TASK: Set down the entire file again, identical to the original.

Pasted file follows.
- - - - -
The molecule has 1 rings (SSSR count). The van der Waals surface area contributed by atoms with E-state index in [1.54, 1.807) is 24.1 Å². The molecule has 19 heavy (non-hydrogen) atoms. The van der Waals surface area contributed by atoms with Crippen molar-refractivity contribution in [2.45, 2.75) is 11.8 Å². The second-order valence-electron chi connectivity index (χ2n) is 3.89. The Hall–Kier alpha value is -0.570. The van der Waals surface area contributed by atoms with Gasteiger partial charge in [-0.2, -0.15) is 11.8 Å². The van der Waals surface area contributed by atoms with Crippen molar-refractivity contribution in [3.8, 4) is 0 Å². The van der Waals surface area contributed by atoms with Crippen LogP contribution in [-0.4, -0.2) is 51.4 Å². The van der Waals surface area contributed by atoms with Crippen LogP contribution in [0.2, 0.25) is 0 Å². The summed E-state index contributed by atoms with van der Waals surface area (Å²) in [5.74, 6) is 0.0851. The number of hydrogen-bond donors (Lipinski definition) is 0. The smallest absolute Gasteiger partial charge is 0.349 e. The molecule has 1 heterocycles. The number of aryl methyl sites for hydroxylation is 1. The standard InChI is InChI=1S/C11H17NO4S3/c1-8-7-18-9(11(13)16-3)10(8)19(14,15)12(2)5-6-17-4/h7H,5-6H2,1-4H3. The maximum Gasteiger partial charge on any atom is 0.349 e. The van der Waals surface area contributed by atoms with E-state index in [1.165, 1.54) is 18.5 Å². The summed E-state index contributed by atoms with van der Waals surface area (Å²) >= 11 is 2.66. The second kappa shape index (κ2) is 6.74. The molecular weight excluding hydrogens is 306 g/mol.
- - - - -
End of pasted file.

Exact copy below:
The molecule has 1 rings (SSSR count). The van der Waals surface area contributed by atoms with E-state index in [1.54, 1.807) is 24.1 Å². The molecule has 19 heavy (non-hydrogen) atoms. The van der Waals surface area contributed by atoms with Crippen molar-refractivity contribution in [2.45, 2.75) is 11.8 Å². The second-order valence-electron chi connectivity index (χ2n) is 3.89. The Hall–Kier alpha value is -0.570. The van der Waals surface area contributed by atoms with Gasteiger partial charge in [-0.2, -0.15) is 11.8 Å². The van der Waals surface area contributed by atoms with Crippen molar-refractivity contribution in [3.8, 4) is 0 Å². The van der Waals surface area contributed by atoms with Crippen LogP contribution in [-0.4, -0.2) is 51.4 Å². The van der Waals surface area contributed by atoms with Crippen LogP contribution in [0.2, 0.25) is 0 Å². The summed E-state index contributed by atoms with van der Waals surface area (Å²) in [5.74, 6) is 0.0851. The number of hydrogen-bond donors (Lipinski definition) is 0. The smallest absolute Gasteiger partial charge is 0.349 e. The molecule has 1 heterocycles. The number of aryl methyl sites for hydroxylation is 1. The standard InChI is InChI=1S/C11H17NO4S3/c1-8-7-18-9(11(13)16-3)10(8)19(14,15)12(2)5-6-17-4/h7H,5-6H2,1-4H3. The maximum Gasteiger partial charge on any atom is 0.349 e. The van der Waals surface area contributed by atoms with E-state index in [1.165, 1.54) is 18.5 Å². The summed E-state index contributed by atoms with van der Waals surface area (Å²) >= 11 is 2.66. The second kappa shape index (κ2) is 6.74. The molecular weight excluding hydrogens is 306 g/mol.